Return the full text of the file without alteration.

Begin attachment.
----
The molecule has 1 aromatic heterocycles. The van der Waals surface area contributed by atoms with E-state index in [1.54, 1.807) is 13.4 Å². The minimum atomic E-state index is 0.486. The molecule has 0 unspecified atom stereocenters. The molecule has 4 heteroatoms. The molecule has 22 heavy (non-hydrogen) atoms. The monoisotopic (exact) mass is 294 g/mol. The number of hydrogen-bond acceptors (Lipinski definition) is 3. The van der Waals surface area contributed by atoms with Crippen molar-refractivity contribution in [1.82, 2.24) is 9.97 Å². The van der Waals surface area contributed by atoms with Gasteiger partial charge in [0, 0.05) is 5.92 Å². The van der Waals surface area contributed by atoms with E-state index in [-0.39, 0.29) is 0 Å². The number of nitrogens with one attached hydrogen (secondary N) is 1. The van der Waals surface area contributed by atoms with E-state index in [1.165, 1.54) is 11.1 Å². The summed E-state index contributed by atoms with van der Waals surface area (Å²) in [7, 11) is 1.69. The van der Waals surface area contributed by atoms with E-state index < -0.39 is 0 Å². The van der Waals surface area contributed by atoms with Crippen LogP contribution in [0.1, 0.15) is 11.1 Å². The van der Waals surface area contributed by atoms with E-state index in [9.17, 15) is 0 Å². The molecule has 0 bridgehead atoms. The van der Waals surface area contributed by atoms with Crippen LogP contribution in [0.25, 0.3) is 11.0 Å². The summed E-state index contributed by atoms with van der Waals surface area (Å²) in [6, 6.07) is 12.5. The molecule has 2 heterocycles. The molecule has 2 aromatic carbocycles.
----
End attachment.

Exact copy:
The molecule has 1 aromatic heterocycles. The van der Waals surface area contributed by atoms with E-state index in [1.54, 1.807) is 13.4 Å². The minimum atomic E-state index is 0.486. The molecule has 0 unspecified atom stereocenters. The molecule has 4 heteroatoms. The molecule has 22 heavy (non-hydrogen) atoms. The monoisotopic (exact) mass is 294 g/mol. The number of hydrogen-bond acceptors (Lipinski definition) is 3. The van der Waals surface area contributed by atoms with Crippen molar-refractivity contribution in [1.82, 2.24) is 9.97 Å². The van der Waals surface area contributed by atoms with Gasteiger partial charge in [0, 0.05) is 5.92 Å². The van der Waals surface area contributed by atoms with E-state index in [-0.39, 0.29) is 0 Å². The number of nitrogens with one attached hydrogen (secondary N) is 1. The van der Waals surface area contributed by atoms with E-state index in [1.165, 1.54) is 11.1 Å². The summed E-state index contributed by atoms with van der Waals surface area (Å²) in [7, 11) is 1.69. The van der Waals surface area contributed by atoms with E-state index < -0.39 is 0 Å². The van der Waals surface area contributed by atoms with Crippen LogP contribution in [0.1, 0.15) is 11.1 Å². The van der Waals surface area contributed by atoms with E-state index in [9.17, 15) is 0 Å². The molecule has 0 bridgehead atoms. The van der Waals surface area contributed by atoms with Crippen LogP contribution in [0.25, 0.3) is 11.0 Å². The summed E-state index contributed by atoms with van der Waals surface area (Å²) in [6, 6.07) is 12.5. The molecule has 2 heterocycles. The molecule has 2 aromatic carbocycles.